RCC Honors History Project

John Marshall decision on Worcestor v. Georgia

Posted by steel13 on November 2, 2009

From the commencement of our government, congress has passed acts to regulate trade

and intercourse with the Indians; which treat them as nations, respect their rights, and

manifest a firm purpose to afford that protection which treaties stipulate. All these acts,

and especially that of 1802, which is still in force, manifestly consider the several Indian

nations as distinct political communities, having territorial boundaries, within which their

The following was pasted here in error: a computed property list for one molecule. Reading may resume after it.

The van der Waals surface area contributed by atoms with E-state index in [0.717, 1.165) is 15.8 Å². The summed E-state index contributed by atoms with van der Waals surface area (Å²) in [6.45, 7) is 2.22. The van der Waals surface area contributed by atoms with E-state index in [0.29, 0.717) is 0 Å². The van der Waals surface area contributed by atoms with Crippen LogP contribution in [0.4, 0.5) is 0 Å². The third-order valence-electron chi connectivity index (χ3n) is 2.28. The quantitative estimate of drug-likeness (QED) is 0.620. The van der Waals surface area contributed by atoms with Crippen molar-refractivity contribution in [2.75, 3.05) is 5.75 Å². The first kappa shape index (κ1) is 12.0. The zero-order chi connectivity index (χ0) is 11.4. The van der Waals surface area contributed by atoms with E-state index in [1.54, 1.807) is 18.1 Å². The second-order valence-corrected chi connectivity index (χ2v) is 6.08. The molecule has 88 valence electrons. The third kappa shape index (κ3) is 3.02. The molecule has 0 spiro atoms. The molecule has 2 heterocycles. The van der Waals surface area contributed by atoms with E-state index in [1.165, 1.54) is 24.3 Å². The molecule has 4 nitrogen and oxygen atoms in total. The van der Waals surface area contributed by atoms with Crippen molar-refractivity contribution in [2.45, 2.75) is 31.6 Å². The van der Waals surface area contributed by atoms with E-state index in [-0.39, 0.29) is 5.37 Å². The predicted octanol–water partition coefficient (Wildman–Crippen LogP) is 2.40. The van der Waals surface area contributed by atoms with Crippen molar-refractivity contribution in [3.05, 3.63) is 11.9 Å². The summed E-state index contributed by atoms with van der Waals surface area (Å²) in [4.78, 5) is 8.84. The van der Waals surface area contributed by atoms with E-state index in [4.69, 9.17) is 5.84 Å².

authority is exclusive, and having a right to all the lands within those boundaries, which

is not only acknowledged, but guarantied by the United States

. . . .

The Cherokee nation, then, is a distinct community, occupying its own territory, with

boundaries accurately described, in which the laws of Georgia can have no force, and

which the citizens of Georgia have no right to enter, but with the assent of the Cherokees

themselves, or in conformity with treaties, and with the acts of congress. The whole

intercourse between the United States and this nation, is, by our constitution and laws,

vested in the government of the United States.

Source: “Worcester v. The State of Georgia,” Reports of Cases Argued and Adjudged in the Supreme

Court of the United States. January Term 1832. Vol. VI. Richard Peters, ed. (Philadelphia: T. Desilver,

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